Many women of a certain age can recall when their mothers pulled down a volume of The Secret Garden, usually illustrated, from the book shelf and said “Here, I think you will like this. I know I did when I was your age.”
And there you sat, turning the pages and poring over the Victorian-style illustrations, lost in a world where a girl gets to be the hero and saves not only herself, but others around her, in her quest to find a place where she belongs. How we longed for a secret garden of our own, a small place with a gold key, where we could grow things and dream and be ourselves—and often that meant being sad.
How potent those words and that book was—and is—for girls who may be brought up thinking that girls are princesses needing to be rescued and to always smile and keep a cheerful countenance. How world-widening it was to encounter the main character, Mary Lennox (a preternaturally talented Caitlin Cohn, possessing a sweet, childlike voice and a will of iron), who was willful and often sour, what in the early 20th century was called being “contrary.”
If your first experience of The Secret Garden is not the novel, but Center Stage’s entrancing production of Marsha Norman (book and lyrics) and Lucy Simon’s (music) musical adaptation, the transformational qualities of this story remain gloriously intact. Under the direction of Marcia Milgrom Dodge, the novel comes to life with startling creativity and joy as the cast and artistic team conjure a world where magic and sadness, ghosts and the living, easily comingle.
No one is alone in this tale of abandonment and reconciliation, as the spirit world guides and haunts the present life of Mary Lennox and the other characters struggling with the paradox of hanging on to memories while letting go.
Mary has quite the burden to bear on her slight shoulders. Having lost her parents and everyone else around her in a cholera epidemic in 1906 India, Mary is wrenched from everything she knew to the heaths and moors of Yorkshire England. She is taken in by her only surviving relative, Archibald Craven (a Byronic Kevin Earley),a distracted and distant man still in deep mourning over the death of his wife Lily (the gossamer Brandi Burkhard), the sister Mary’s mother.
He’s a gloomy man living in a big, gloomy house full of secrets–some of them kept with burning resentment by his young brother Dr. Neville Craven (Adam Monley, impeccably passive-aggressive). For years, he’s kept a whopper of a secret–Archibald’s son Colin (Anthony Frederickson), an invalid boy frequently bratty and imperious in his desire to be heard.
Mary is instructed to be a good girl—keep quiet and out of everyone’s way. But she’s full of fury and confusion. She’s got grieving to do and is not only profoundly lonely but uncertain of where she fits in—or that she ever will. With the help of a high-spirited servant Martha (Charlotte Maltby, in thrilling voice and fervor) and her landscape-loving brother Dickon (Cameron Bartell, dynamic and charming as a young man more at ease outdoors), Mary experiences the healing power of nature and gardens as she purposefully carves a small place for herself.
THE SECRET GARDEN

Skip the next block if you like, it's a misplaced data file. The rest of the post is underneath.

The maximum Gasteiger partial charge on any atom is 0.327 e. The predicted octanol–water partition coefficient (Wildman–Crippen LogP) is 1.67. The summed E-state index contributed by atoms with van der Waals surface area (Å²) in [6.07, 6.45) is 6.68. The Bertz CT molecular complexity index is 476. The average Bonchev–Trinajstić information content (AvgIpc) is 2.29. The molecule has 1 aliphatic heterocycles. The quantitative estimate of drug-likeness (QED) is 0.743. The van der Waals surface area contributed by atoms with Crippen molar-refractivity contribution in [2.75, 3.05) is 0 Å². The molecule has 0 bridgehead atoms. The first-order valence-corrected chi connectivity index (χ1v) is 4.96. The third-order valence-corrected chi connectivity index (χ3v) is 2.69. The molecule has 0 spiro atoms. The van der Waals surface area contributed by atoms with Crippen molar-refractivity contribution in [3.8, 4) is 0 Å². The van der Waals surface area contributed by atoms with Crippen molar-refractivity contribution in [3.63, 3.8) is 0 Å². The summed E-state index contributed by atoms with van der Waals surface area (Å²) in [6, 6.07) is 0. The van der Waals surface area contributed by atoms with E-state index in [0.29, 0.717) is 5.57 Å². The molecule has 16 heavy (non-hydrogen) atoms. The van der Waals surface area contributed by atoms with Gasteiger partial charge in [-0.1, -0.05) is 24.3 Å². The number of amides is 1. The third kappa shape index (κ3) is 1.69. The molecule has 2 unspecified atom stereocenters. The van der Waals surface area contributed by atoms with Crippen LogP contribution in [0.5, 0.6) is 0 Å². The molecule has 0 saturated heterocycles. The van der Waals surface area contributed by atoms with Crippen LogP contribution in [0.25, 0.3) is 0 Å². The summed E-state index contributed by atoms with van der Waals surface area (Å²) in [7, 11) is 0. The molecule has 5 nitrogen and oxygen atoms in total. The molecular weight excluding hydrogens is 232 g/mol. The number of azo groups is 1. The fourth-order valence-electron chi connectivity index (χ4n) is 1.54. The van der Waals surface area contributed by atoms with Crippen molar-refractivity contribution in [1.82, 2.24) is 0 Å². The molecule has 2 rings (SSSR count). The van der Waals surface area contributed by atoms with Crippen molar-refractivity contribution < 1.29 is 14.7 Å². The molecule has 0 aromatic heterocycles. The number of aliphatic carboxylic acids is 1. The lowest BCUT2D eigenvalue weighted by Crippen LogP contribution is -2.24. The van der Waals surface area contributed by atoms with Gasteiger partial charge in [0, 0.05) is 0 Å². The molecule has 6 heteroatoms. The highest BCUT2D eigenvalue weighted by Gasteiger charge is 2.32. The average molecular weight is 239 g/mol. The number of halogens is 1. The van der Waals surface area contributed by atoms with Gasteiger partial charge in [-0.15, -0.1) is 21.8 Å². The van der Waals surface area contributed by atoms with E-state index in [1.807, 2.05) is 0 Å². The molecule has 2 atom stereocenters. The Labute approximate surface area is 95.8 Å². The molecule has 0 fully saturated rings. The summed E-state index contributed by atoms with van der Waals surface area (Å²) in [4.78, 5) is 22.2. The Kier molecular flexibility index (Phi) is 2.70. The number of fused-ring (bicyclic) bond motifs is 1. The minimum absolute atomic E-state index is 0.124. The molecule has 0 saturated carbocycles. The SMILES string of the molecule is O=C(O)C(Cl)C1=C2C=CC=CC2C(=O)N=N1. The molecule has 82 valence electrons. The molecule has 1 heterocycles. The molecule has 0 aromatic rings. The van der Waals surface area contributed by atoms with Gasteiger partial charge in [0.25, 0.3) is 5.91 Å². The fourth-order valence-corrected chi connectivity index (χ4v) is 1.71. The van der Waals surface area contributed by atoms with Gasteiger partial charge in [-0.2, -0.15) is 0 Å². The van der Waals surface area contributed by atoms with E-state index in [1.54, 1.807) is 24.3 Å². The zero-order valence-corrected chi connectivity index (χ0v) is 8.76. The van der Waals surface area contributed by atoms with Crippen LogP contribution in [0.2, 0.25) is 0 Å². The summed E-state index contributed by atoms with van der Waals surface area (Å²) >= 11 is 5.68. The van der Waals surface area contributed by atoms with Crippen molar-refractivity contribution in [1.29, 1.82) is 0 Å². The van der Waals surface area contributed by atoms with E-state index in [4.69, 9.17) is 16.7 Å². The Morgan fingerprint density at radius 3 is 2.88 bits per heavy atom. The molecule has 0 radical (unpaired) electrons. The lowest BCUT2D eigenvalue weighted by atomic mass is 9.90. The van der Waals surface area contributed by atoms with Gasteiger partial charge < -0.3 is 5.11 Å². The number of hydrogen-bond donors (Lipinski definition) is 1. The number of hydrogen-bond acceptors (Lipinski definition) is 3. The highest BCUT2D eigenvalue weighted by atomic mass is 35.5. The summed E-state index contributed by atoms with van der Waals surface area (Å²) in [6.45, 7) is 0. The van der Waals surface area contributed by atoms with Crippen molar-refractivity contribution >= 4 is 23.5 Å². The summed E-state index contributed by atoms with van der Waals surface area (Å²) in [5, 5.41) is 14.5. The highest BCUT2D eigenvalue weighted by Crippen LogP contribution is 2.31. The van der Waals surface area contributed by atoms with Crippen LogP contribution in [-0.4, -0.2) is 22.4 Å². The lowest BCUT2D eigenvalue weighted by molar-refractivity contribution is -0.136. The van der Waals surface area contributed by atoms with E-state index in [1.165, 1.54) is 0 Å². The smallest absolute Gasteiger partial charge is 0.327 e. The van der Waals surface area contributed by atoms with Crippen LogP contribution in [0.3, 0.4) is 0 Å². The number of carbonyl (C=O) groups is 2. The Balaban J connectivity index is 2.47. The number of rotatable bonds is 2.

October 30 – November 29
700 North Calvert Street
Baltimore, Md 21202
2 1/2 hours with 1 intermission
Tickets: $19 – $64
Details and Tickets
This story of friendship and a different kind of family unfolds with swirling creativity and circular movement that combines striking visuals with Simon’s ghostly, operatic score and Norman’s intricate lyrics. Dodge’s staging combines puppetry and bold visual flourishes with the more delicate aspects of a chamber musical, which is seamlessly all of a piece.
She has Mary’s life constantly ringed with ghosts—her father (Dan Beckmann), mother (Jessica Van Kipp), Lily and most vibrantly, her former attendants Fakir (Vishal Vaidya) and Ayah (Anita Vasan), constant reminders of the magic and mystical parts of life always available to her. Vasan is especially affecting as a sari-clad manipulator of a robin puppet—the bird who “speaks” to Mary and leads her to Lily’s secret garden—a graceful reminder that the dead never truly leave us.
The cholera epidemic and fallout are staged using tall puppets with enormous Edwardian-style heads reacting to the tragedy with long curtains of tears falling from their eyes. The feathery, fluttering sense of movement is carried through with the manipulation of fans and lace handkerchiefs throughout, which give a sense of the period but also the stirring possibility of freedom.
That’s what this sumptuous Center Stage production is all about—freedom and possibilities. That Mary and Archibald will be freed of grief and let their ghosts rest. The possibility of family and friendship with Colin and Dickon. The liberation of watching a young girl save the day while saving herself.
The Secret Garden . Book and lyrics: Marsha Norman . Music: Lucy Simon . Based on the novel by Frances Hodgson Burnett . Director and Choreographer: Marcia Milgrom Dodge . Music Director: Sariva Goetz . Set Design: Narelle Sissons . Costume Design: Leon Wiebers . Lighting Design: Matthew Richards . Sound Design: David Bullard . Puppet Design/Construction: Puppet Kitchen Production, Inc. . Stage Manager: Amber Dickerson . Produced by Center Stage . Reviewed by Jayne Blanchard.